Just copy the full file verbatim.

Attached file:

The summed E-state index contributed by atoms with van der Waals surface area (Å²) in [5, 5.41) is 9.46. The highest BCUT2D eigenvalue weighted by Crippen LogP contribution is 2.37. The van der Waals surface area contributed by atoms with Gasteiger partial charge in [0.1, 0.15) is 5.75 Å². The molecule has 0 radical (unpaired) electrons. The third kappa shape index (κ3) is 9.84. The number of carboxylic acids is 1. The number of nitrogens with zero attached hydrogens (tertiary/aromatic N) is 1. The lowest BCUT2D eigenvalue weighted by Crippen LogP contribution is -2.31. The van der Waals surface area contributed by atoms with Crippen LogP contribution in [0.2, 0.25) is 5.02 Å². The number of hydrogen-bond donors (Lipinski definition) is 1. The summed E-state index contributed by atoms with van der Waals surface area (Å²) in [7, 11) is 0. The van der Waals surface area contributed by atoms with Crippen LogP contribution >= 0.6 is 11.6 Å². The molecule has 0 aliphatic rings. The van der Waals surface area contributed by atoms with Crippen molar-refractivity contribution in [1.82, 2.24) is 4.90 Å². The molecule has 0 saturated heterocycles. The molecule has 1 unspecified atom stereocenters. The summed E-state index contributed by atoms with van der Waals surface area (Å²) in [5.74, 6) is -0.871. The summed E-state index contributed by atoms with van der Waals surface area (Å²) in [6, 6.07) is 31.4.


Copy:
The summed E-state index contributed by atoms with van der Waals surface area (Å²) in [5, 5.41) is 9.46. The highest BCUT2D eigenvalue weighted by Crippen LogP contribution is 2.37. The van der Waals surface area contributed by atoms with Gasteiger partial charge in [0.1, 0.15) is 5.75 Å². The molecule has 0 radical (unpaired) electrons. The third kappa shape index (κ3) is 9.84. The number of carboxylic acids is 1. The number of nitrogens with zero attached hydrogens (tertiary/aromatic N) is 1. The lowest BCUT2D eigenvalue weighted by Crippen LogP contribution is -2.31. The van der Waals surface area contributed by atoms with Crippen LogP contribution in [0.2, 0.25) is 5.02 Å². The number of hydrogen-bond donors (Lipinski definition) is 1. The summed E-state index contributed by atoms with van der Waals surface area (Å²) in [7, 11) is 0. The van der Waals surface area contributed by atoms with Crippen LogP contribution >= 0.6 is 11.6 Å². The molecule has 0 aliphatic rings. The van der Waals surface area contributed by atoms with Crippen molar-refractivity contribution in [1.82, 2.24) is 4.90 Å². The molecule has 0 saturated heterocycles. The molecule has 1 unspecified atom stereocenters. The summed E-state index contributed by atoms with van der Waals surface area (Å²) in [5.74, 6) is -0.871. The summed E-state index contributed by atoms with van der Waals surface area (Å²) in [6, 6.07) is 31.4.